Another in our series of new transcriptions of contemporary articles on the Leo Frank case.
August 1st, 1913
By JAMES B. NEVIN.
Has the State succeeded in thoroughly establishing the fact that little Mary Phagan’s tragic death was effected on the second floor of the National Pencil Factory, in Forsyth street?
It has not, of course—but it has set up by competent evidence a number of suspicious circumstances, which, if properly sustained later along, will prove damaging in the extreme to Leo Frank.
Unless these circumstances, trivial in some aspects, are braced up and backed up, however, by other much stronger circumstances, they will give the jury, in all probability, little concern in arriving at a verdict.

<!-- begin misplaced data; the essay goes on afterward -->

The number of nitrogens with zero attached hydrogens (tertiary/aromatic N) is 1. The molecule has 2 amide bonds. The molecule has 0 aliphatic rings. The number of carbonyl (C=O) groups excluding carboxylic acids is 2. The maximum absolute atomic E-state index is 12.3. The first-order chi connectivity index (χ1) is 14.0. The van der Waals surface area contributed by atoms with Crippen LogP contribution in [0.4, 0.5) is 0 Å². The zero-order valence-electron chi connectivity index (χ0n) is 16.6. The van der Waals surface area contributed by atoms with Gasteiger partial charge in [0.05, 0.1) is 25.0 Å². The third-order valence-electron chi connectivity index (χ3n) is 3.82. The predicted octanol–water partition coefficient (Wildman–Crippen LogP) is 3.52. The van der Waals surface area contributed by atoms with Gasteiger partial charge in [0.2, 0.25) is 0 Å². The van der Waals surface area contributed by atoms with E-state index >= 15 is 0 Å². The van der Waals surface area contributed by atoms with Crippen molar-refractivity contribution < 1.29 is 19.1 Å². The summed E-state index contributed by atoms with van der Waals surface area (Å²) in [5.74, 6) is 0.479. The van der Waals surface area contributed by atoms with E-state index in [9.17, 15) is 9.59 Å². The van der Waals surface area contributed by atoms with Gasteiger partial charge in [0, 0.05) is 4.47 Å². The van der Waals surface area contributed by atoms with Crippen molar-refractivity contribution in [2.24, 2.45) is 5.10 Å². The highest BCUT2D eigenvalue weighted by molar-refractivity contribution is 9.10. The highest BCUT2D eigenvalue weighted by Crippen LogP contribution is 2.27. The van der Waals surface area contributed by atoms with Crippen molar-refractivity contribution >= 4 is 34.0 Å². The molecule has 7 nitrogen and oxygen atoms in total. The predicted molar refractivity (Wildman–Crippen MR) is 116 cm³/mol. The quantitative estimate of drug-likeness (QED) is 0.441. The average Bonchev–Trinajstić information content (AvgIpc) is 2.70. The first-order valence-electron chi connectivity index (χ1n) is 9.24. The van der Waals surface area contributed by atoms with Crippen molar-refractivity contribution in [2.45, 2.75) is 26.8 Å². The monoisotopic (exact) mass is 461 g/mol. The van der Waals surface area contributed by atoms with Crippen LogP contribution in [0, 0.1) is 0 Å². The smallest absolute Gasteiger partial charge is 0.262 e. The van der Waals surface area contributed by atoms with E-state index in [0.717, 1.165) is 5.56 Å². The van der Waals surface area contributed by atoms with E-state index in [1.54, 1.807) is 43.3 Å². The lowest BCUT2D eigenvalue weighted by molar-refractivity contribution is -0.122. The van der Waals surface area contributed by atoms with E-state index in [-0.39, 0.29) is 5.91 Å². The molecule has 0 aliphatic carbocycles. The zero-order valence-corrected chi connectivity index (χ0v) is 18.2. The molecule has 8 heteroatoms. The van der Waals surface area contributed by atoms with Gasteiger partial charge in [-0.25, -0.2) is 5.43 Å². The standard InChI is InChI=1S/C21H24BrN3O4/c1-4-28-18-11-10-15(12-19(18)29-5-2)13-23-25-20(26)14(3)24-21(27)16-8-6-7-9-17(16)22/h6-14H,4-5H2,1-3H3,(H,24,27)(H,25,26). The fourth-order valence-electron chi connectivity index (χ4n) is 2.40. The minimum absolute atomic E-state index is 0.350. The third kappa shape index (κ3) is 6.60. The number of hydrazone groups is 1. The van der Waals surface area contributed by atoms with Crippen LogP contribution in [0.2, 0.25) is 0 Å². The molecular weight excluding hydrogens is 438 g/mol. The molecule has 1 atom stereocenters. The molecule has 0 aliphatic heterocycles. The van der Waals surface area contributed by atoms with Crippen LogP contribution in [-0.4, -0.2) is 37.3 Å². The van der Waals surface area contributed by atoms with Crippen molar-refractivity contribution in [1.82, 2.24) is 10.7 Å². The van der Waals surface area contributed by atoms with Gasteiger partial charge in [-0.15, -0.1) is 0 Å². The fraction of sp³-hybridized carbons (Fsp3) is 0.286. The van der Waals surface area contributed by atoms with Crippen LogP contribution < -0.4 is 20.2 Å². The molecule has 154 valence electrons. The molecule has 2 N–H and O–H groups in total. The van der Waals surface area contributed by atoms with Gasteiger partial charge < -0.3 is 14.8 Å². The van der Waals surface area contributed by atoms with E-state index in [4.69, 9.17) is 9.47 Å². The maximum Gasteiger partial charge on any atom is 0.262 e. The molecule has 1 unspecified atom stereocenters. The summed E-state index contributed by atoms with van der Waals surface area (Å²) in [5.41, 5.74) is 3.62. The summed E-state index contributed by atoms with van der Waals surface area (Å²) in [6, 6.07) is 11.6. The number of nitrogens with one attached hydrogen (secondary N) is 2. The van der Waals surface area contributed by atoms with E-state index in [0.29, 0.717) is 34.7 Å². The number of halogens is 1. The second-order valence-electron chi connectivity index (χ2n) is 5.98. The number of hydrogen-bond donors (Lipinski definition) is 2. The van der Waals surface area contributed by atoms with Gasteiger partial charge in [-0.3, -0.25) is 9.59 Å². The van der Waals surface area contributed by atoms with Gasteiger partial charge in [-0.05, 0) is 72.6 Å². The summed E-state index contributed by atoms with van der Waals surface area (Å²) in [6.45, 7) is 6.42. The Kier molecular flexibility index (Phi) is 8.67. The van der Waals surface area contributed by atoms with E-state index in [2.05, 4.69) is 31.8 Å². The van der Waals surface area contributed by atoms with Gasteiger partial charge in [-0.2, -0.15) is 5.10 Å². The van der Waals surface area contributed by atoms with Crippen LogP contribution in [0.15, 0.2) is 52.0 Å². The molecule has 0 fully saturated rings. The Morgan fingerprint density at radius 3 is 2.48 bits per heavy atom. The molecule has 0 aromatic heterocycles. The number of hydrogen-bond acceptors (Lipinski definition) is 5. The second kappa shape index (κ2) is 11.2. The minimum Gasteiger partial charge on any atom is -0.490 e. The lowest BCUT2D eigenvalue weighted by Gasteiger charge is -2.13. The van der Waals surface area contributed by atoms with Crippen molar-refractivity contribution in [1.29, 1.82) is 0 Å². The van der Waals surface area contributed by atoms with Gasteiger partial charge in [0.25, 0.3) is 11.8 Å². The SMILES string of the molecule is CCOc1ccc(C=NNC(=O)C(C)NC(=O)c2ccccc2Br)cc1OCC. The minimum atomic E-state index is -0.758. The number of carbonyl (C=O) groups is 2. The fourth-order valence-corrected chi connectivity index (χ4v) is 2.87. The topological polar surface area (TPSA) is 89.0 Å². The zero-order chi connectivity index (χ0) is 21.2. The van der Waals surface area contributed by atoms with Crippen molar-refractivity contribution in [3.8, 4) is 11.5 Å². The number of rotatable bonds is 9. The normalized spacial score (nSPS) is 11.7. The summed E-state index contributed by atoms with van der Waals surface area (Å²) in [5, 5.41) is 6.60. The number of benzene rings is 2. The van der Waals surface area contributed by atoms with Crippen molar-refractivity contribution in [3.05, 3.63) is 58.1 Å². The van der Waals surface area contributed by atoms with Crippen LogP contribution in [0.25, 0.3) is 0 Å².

Thursday was not a sensationally good day for the State, although it was much better than the day before.
Twice Thursday the Solicitor General claimed that he had been “entrapped” by witnesses—and this, with the lamentable fall down of John Black the day before—served to give rise in the minds of some spectators to a faint suspicion that the State didn’t have its case very well in hand.Continue Reading →